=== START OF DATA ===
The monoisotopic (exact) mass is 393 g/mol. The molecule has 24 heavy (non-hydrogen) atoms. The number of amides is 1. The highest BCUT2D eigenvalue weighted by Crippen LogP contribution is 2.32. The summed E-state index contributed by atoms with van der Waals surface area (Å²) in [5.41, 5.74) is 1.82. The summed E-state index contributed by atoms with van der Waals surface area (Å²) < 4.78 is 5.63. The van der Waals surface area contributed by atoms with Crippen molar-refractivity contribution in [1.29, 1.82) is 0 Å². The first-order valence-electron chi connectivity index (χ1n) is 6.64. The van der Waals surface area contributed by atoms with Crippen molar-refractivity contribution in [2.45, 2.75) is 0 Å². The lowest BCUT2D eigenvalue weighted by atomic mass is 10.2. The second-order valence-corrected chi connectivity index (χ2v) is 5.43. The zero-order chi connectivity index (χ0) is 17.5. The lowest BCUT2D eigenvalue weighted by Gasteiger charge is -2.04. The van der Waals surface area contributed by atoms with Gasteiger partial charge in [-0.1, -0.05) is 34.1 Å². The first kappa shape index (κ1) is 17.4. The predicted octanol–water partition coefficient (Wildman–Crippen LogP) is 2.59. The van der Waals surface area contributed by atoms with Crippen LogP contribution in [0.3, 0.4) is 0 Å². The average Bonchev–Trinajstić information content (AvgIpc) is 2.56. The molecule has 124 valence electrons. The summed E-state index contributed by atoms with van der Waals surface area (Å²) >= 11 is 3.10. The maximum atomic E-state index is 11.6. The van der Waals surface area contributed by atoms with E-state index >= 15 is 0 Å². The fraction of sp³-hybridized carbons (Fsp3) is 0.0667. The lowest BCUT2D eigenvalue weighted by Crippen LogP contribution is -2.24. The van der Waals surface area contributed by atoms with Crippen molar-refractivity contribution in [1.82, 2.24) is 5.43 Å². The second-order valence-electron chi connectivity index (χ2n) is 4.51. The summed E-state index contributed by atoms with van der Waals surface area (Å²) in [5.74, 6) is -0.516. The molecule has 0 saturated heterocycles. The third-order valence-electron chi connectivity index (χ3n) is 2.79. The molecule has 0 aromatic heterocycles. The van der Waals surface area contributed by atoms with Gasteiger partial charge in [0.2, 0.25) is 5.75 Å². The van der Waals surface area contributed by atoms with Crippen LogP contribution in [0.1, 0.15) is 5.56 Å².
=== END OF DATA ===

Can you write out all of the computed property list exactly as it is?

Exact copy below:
The monoisotopic (exact) mass is 393 g/mol. The molecule has 24 heavy (non-hydrogen) atoms. The number of amides is 1. The highest BCUT2D eigenvalue weighted by Crippen LogP contribution is 2.32. The summed E-state index contributed by atoms with van der Waals surface area (Å²) in [5.41, 5.74) is 1.82. The summed E-state index contributed by atoms with van der Waals surface area (Å²) < 4.78 is 5.63. The van der Waals surface area contributed by atoms with Crippen molar-refractivity contribution in [1.29, 1.82) is 0 Å². The first-order valence-electron chi connectivity index (χ1n) is 6.64. The van der Waals surface area contributed by atoms with Crippen molar-refractivity contribution in [2.45, 2.75) is 0 Å². The lowest BCUT2D eigenvalue weighted by atomic mass is 10.2. The second-order valence-corrected chi connectivity index (χ2v) is 5.43. The zero-order chi connectivity index (χ0) is 17.5. The lowest BCUT2D eigenvalue weighted by Gasteiger charge is -2.04. The van der Waals surface area contributed by atoms with Gasteiger partial charge in [-0.1, -0.05) is 34.1 Å². The first kappa shape index (κ1) is 17.4. The predicted octanol–water partition coefficient (Wildman–Crippen LogP) is 2.59. The van der Waals surface area contributed by atoms with Crippen LogP contribution in [0.3, 0.4) is 0 Å². The average Bonchev–Trinajstić information content (AvgIpc) is 2.56. The molecule has 124 valence electrons. The summed E-state index contributed by atoms with van der Waals surface area (Å²) >= 11 is 3.10. The maximum atomic E-state index is 11.6. The van der Waals surface area contributed by atoms with E-state index >= 15 is 0 Å². The fraction of sp³-hybridized carbons (Fsp3) is 0.0667. The lowest BCUT2D eigenvalue weighted by Crippen LogP contribution is -2.24. The van der Waals surface area contributed by atoms with Crippen molar-refractivity contribution in [1.82, 2.24) is 5.43 Å². The second-order valence-electron chi connectivity index (χ2n) is 4.51. The summed E-state index contributed by atoms with van der Waals surface area (Å²) in [5.74, 6) is -0.516. The molecule has 0 saturated heterocycles. The third-order valence-electron chi connectivity index (χ3n) is 2.79. The molecule has 0 aromatic heterocycles. The van der Waals surface area contributed by atoms with Gasteiger partial charge in [0.2, 0.25) is 5.75 Å². The van der Waals surface area contributed by atoms with Crippen LogP contribution in [0.1, 0.15) is 5.56 Å².